News Lounge Ep2: Teachers striking all over the country; balance of payments deficit hits record; China offers help.

Welcome to News Lounge, your daily dose of the latest headlines from around New Zealand. Today is March 16th, and we have a range of stories to bring you, from breaking news to in-depth features. Join us as we delve into the stories that matter, from politics and business to sports and entertainment. So sit back, relax, and let us bring you up to speed on what’s been happening in Aotearoa.

A 7.1 magnitude earthquake struck the Kermadec Islands region north of New Zealand on Thursday, with the US Tsunami Warning System issuing a tsunami warning. However, New Zealand Civil Defence said there was no tsunami risk for the country. The earthquake was estimated to be at a depth of 10km and hit just after 2 pm, according to the US Geological Survey.

Around 50,000 teachers from primary, area, and secondary schools, as well as kindergartens, have gone on strike due to stalled pay talks with the Ministry of Education in New Zealand. The teachers have rejected the ministry’s offer of a $6,000 pay rise over two years and 15 more hours of classroom release time per term, in addition to $1,300 one-off payments for primary teachers. The strike marks the second time that primary and secondary school teachers have walked off the job on the same day, with kindergarten teachers joining them for the first time. The striking teachers are calling for better work conditions, smaller class sizes, greater support for students, more teacher aides, more release time, and more funding for professional training. The Ministry of Education has offered mediated bargaining with the Employment Relations Authority to settle the dispute.

Around 50,000 teachers and principals in New Zealand have gone on strike as they demand better pay and improved working conditions, with some educators saying they have had to take on second jobs to make ends meet. Speaking to First Up, staff at Western Heights Primary School in Auckland said they were drowning in assessment, needed support for high-needs children and smaller class sizes. Many teachers said they worked from 7.30am to 4.30pm and also on weekends. Some also said they had to tutor students or work as marriage celebrants in addition to their teaching jobs.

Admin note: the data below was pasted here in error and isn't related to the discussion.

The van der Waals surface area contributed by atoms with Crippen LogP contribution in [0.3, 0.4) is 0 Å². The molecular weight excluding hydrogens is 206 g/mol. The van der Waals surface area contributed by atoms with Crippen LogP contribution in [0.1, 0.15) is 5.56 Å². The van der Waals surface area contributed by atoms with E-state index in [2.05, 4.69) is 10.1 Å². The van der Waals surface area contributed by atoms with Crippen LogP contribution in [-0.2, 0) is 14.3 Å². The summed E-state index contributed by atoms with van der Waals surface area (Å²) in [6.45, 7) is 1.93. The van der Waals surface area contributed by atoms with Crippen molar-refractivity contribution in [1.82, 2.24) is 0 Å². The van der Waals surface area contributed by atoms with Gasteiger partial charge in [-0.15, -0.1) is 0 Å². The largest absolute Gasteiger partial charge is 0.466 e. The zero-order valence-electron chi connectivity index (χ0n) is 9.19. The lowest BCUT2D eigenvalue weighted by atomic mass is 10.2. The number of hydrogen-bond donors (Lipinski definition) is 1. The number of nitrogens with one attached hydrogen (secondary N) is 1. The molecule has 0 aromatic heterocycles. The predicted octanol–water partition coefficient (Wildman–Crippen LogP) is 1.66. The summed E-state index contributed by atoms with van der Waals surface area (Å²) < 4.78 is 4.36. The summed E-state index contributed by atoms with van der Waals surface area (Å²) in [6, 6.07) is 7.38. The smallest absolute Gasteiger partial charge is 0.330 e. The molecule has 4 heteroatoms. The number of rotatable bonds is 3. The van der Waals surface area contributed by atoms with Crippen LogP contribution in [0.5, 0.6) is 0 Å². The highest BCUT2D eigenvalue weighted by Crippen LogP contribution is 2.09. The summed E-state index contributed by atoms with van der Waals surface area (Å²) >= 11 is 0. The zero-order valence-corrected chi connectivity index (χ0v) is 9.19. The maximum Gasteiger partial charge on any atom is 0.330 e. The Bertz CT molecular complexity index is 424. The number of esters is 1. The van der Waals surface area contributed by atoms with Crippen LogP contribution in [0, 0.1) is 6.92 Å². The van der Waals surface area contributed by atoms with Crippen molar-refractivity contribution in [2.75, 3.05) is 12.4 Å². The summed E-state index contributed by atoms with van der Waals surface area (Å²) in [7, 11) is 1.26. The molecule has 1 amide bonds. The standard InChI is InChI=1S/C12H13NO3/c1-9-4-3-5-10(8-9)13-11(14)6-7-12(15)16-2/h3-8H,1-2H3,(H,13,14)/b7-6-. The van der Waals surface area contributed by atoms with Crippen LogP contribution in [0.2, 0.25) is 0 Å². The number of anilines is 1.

New Zealand’s economy shrank by 0.6% in the last quarter of 2022, worse than anticipated, with manufacturing, exports, agriculture, accommodation and retail sectors all experiencing a fall. Although unemployment remains at a low level, ANZ senior economist Miles Workman suggests that the “real recession” may be felt more widely later in the year and early 2024. Household budgets and business investments are tightening as interest rates are rising, leading to biting capacity constraints in some industries. Despite the economic boost from the cyclone Gabrielle rebuild, ANZ predicts at least two more hikes to the Official Cash Rate to keep inflation in check.

New Zealand’s balance of payments deficit has reached its highest level in 34 years, hitting $33.8 billion for the year ending December 2022, equivalent to a record 8.9 percent of the value of the economy. The deficit was due largely to an increase in imports of goods and services, such as machinery, fuel, and vehicles, and travel costs, while tourism earnings remained low due to the slow recovery of world travel after Covid-19 restrictions were lifted. Foreign investors also made more from their investments in New Zealand than New Zealanders did from their overseas holdings. The deficit is being attributed to an overheated economy, with economists warning that it is unsustainable and that something has to give. S&P Global Ratings warned that the country’s AA+ rating could come under pressure if the current account deficit does not narrow over the next 12 to 18 months.

New Zealand’s South Island is expected to experience a wet and windy end of the week, with MetService issuing weather warnings and watches for much of the island. The West Coast will see the heaviest rainfall, with gale-force winds anticipated for Canterbury. Metservice meteorologist John Law warns that the heaviest rain will lash the West Coast with 200 to 300mm of rain expected up around the ranges, with Otira and the Fox Glacier possibly receiving as much as 400mm of rain. While the South Island will experience wet and windy weather until Friday, the North Island should expect clear and dry weather from Saturday morning.

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